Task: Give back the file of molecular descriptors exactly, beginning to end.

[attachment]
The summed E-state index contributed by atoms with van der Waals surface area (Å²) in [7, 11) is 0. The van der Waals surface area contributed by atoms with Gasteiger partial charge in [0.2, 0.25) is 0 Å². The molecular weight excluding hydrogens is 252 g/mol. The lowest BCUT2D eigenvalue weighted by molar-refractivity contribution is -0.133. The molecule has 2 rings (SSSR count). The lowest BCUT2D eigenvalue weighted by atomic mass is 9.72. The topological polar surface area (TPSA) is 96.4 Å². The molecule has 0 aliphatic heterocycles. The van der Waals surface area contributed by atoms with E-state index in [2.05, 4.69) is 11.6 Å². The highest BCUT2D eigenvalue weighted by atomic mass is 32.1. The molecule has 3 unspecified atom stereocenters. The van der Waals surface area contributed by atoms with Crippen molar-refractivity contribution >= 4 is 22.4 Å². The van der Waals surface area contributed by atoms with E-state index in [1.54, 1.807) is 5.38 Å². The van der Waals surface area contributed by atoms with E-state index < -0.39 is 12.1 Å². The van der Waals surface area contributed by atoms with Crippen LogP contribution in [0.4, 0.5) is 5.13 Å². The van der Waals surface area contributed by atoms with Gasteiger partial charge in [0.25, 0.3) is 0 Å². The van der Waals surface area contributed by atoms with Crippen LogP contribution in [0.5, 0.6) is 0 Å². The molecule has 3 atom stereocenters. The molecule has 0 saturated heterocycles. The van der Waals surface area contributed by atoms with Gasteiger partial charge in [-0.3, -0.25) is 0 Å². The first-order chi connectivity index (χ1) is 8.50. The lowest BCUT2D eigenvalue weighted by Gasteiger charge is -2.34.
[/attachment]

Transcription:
The summed E-state index contributed by atoms with van der Waals surface area (Å²) in [7, 11) is 0. The van der Waals surface area contributed by atoms with Gasteiger partial charge in [0.2, 0.25) is 0 Å². The molecular weight excluding hydrogens is 252 g/mol. The lowest BCUT2D eigenvalue weighted by molar-refractivity contribution is -0.133. The molecule has 2 rings (SSSR count). The lowest BCUT2D eigenvalue weighted by atomic mass is 9.72. The topological polar surface area (TPSA) is 96.4 Å². The molecule has 0 aliphatic heterocycles. The van der Waals surface area contributed by atoms with E-state index in [2.05, 4.69) is 11.6 Å². The highest BCUT2D eigenvalue weighted by atomic mass is 32.1. The molecule has 3 unspecified atom stereocenters. The van der Waals surface area contributed by atoms with Crippen molar-refractivity contribution >= 4 is 22.4 Å². The van der Waals surface area contributed by atoms with E-state index in [1.54, 1.807) is 5.38 Å². The van der Waals surface area contributed by atoms with E-state index < -0.39 is 12.1 Å². The van der Waals surface area contributed by atoms with Crippen LogP contribution in [0.4, 0.5) is 5.13 Å². The van der Waals surface area contributed by atoms with Gasteiger partial charge in [0.25, 0.3) is 0 Å². The van der Waals surface area contributed by atoms with Crippen LogP contribution in [0.5, 0.6) is 0 Å². The molecule has 3 atom stereocenters. The molecule has 0 saturated heterocycles. The van der Waals surface area contributed by atoms with Gasteiger partial charge in [-0.3, -0.25) is 0 Å². The first-order chi connectivity index (χ1) is 8.50. The lowest BCUT2D eigenvalue weighted by Gasteiger charge is -2.34.